git commit -a -m "Commit first files into lab repository"

A little bit more on GIT

As was mentioned before, GIT is built on a distributed architecture. When you did the command git init before you initialized a GIT repository. This is a standalone source control manager and can exist on it's own. If you wanted to have a way to version control local files on your computer you could use GIT just as has been shown here and it would work perfectly.

The advantage of GIT though is also to handle distributed code amongst a group of people that are collaborating together. For this reason people collaborating together utilize a centralized location to keep track of all the changes. You may have used one such location,

Once you have pushed your repository to such a location, multiple users of the repository can collaborate amongst each others with the GIT software managing how the different changes are merged together. Users are granted priviledges to the code in various ways and also the users are given specific access rights to grant them different abilities with managing the repository.

But wait, we are network operators? Why do I care about this. Imagine for a second a different way to view how your network devices are configured. Think that instead of thinking that the source of truth is in the device itself, the source of truth lives inside a source control manager like GIT. Now you have the advantage of:

  1. Historical version of all the changes to device configuration
  2. User control on who can change the code in these repositories with multi-user authorization verification of changes before they are commited.
  3. Ability to structure change management that could be matched to your organizations structure such that network architects could perform change merge verifications before they are pushed into the network! And those changes pushed programatically would match what you approve.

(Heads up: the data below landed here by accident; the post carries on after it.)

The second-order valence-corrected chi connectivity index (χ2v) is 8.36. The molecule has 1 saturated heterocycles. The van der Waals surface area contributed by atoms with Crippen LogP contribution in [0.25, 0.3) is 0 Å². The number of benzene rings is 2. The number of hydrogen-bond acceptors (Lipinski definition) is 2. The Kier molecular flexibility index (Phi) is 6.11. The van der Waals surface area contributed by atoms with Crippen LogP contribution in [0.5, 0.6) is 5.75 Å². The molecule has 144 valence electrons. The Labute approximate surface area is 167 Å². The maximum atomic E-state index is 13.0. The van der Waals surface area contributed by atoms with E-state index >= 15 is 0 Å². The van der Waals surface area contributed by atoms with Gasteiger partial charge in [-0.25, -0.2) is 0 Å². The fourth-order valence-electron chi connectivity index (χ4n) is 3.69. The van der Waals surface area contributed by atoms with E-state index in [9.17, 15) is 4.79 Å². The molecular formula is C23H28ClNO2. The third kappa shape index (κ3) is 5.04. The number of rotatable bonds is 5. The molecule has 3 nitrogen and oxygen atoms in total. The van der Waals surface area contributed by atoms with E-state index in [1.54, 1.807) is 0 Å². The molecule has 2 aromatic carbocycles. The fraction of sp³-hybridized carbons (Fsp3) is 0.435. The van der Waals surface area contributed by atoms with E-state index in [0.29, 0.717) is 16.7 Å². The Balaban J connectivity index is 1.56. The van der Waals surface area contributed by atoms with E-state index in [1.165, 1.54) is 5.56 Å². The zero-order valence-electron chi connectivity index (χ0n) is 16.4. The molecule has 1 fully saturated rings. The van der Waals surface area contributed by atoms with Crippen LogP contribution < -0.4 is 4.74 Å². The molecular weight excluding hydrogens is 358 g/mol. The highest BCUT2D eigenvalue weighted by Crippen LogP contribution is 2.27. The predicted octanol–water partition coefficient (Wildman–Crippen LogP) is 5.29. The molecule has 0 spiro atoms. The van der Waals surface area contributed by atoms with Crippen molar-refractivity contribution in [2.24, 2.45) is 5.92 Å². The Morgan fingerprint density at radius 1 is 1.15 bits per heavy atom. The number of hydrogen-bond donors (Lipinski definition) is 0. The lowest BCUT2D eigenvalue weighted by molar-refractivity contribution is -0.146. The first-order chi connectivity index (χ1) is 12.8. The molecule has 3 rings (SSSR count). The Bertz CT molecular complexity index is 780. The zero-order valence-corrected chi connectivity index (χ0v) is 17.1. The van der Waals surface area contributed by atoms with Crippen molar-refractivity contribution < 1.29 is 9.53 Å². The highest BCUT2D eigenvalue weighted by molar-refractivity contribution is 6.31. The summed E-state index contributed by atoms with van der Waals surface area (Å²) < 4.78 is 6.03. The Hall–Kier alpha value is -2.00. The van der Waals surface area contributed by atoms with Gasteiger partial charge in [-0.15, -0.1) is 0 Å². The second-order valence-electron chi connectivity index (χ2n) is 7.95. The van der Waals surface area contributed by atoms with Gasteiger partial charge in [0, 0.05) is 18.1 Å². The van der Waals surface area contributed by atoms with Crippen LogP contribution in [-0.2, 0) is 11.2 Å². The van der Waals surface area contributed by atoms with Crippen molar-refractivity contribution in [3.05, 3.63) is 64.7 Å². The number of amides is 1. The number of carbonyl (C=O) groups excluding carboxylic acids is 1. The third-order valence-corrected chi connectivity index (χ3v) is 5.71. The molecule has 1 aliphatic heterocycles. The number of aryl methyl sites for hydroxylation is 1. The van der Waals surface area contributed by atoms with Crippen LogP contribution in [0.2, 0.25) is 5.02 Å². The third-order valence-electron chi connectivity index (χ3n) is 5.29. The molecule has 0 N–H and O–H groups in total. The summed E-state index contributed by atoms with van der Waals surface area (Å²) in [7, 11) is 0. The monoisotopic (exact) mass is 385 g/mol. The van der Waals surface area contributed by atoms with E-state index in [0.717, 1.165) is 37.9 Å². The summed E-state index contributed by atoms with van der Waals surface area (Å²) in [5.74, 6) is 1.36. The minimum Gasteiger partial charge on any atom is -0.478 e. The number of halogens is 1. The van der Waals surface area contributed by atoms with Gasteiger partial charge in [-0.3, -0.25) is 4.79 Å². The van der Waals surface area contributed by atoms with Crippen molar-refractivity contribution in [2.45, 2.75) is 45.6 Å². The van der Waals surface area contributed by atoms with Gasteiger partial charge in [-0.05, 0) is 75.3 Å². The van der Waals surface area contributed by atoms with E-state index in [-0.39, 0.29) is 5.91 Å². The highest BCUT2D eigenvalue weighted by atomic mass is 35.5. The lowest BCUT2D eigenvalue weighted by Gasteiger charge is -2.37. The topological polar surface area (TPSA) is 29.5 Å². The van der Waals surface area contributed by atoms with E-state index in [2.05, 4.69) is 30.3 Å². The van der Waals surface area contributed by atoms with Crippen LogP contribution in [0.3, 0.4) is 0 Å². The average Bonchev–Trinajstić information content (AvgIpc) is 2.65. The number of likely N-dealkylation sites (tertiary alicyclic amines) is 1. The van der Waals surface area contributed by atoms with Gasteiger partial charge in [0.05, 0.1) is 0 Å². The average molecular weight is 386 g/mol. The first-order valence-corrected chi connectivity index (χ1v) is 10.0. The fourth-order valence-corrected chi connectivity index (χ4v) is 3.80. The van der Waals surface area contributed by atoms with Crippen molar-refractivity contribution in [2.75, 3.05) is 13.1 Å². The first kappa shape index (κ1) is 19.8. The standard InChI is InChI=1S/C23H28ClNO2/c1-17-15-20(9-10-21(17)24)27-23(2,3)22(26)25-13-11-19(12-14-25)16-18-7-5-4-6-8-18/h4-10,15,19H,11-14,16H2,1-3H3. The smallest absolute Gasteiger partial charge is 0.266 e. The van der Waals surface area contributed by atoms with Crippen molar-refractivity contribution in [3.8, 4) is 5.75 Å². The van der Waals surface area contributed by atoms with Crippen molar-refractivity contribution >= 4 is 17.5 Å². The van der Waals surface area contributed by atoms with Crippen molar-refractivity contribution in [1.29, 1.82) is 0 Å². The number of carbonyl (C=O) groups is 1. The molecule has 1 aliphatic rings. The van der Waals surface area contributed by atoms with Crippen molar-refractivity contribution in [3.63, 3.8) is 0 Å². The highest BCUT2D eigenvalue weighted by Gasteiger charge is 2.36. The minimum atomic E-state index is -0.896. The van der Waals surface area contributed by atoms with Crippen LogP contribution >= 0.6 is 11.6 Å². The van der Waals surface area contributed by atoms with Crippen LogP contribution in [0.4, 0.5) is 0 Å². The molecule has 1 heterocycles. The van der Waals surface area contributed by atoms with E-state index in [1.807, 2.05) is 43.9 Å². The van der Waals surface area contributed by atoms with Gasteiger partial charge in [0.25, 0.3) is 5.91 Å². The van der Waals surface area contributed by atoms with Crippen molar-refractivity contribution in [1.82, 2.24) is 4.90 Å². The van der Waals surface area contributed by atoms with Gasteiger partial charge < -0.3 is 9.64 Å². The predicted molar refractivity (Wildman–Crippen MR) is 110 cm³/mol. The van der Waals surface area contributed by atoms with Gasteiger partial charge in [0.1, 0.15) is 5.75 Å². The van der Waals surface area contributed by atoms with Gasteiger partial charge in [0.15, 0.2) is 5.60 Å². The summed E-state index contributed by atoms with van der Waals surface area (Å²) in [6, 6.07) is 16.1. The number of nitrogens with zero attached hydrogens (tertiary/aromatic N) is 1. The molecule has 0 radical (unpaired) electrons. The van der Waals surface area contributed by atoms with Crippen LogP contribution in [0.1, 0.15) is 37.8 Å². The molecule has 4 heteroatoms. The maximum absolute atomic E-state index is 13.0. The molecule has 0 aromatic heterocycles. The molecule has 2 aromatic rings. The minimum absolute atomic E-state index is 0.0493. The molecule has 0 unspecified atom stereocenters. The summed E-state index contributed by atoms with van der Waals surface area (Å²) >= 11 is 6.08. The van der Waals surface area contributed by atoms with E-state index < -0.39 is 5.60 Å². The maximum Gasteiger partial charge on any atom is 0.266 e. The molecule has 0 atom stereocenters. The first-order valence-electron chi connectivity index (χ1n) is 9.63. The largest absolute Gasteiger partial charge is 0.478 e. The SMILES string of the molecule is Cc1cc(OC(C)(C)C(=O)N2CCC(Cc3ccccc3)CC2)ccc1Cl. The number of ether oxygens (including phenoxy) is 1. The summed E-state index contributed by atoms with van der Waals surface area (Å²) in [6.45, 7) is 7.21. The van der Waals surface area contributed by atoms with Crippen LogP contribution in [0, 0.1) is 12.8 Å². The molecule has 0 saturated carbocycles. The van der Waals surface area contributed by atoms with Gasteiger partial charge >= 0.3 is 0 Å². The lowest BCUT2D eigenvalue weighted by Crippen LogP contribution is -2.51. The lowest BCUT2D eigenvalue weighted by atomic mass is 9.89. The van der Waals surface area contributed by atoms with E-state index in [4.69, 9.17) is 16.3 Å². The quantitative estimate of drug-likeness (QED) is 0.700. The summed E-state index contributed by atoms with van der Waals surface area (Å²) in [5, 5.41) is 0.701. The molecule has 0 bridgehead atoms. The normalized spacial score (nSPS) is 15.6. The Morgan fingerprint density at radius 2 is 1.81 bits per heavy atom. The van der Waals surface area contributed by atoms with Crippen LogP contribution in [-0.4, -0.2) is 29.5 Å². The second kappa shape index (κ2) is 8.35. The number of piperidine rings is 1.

The advantages are numerous and for anyone that has run through 20 page MOP to configure a device that remember when the new operator made a slight mistake while entering the changes that brought down the network and this start looking like a fine alternative.

Without a doubt there could be a lab dedicated just to show you some of the tricks of GIT, so we will have to just graze over the concepts here. At Cisco Live DevNet there are various sessions you might want to check out dedicated to GIT. For now what you will be doing is connecting your local GIT repository with a remote server GitLab so enable some fun DevOps stuff.

Step 6 - Connect GitLab server

With the repository created, you will now connect to our internal lab GITLAB server. To facilitate and accelerate this process, we have already created user accounts, the project that you will be pushing into and we also pre-configured the SSH key-chain pairs to create a secure connection between this local GIT repository and the remote server.

After the Login window you should land on this page:

Click on the project to get you into the project space.

If you click on the the button that says Clone the server is going to present you with the following options.

These are the URI locators for the repository on the server. Each GIT repository can be accessed via one of these. You may have in the past pulled a GIT repo via the HTTPS method that is the most common method when you don't plan to make changes ( just to use the code ).

In our case, this is going to be your repository that you will be working with. The best option when working with your repository is to utilize SSH tunnels. To accomplish this method you have to load the public SSH key into the GIT server. For all the GIT servers out there like GitHub and GitLab, this is an option that you configure in your user profile. For this lab we have taken the steps to automate this process for you.

Step 7 - Connect repository to remote GIT server

Now we can connect the local repository to the remote server. Since we also already initialized the repository on the server all that is left is to configure the local repository that we created to point to the one in the GitLab server. To do this all we have to do is take the URI for SSH that we showed above and tell git that it is the remote destination. To complete this task you will utilize git remote add command.

git remote add origin

With the remote configured, we can now push the changes to the remote server. The git push command is used to upload local repository content to a remote repository. Pushing is how you transfer commits from your local repository to a remote repo. THe first step is to tell git what our upstream destination is.

git push --set-upstream origin develop


When you do this command you might get a SSH key warning as you are connecting to a new server. Just type yes to continue.

Now that you have pushed your code into the remote server, you can view the files via the GitLab interface on the server. Reload the browser window to see the changes.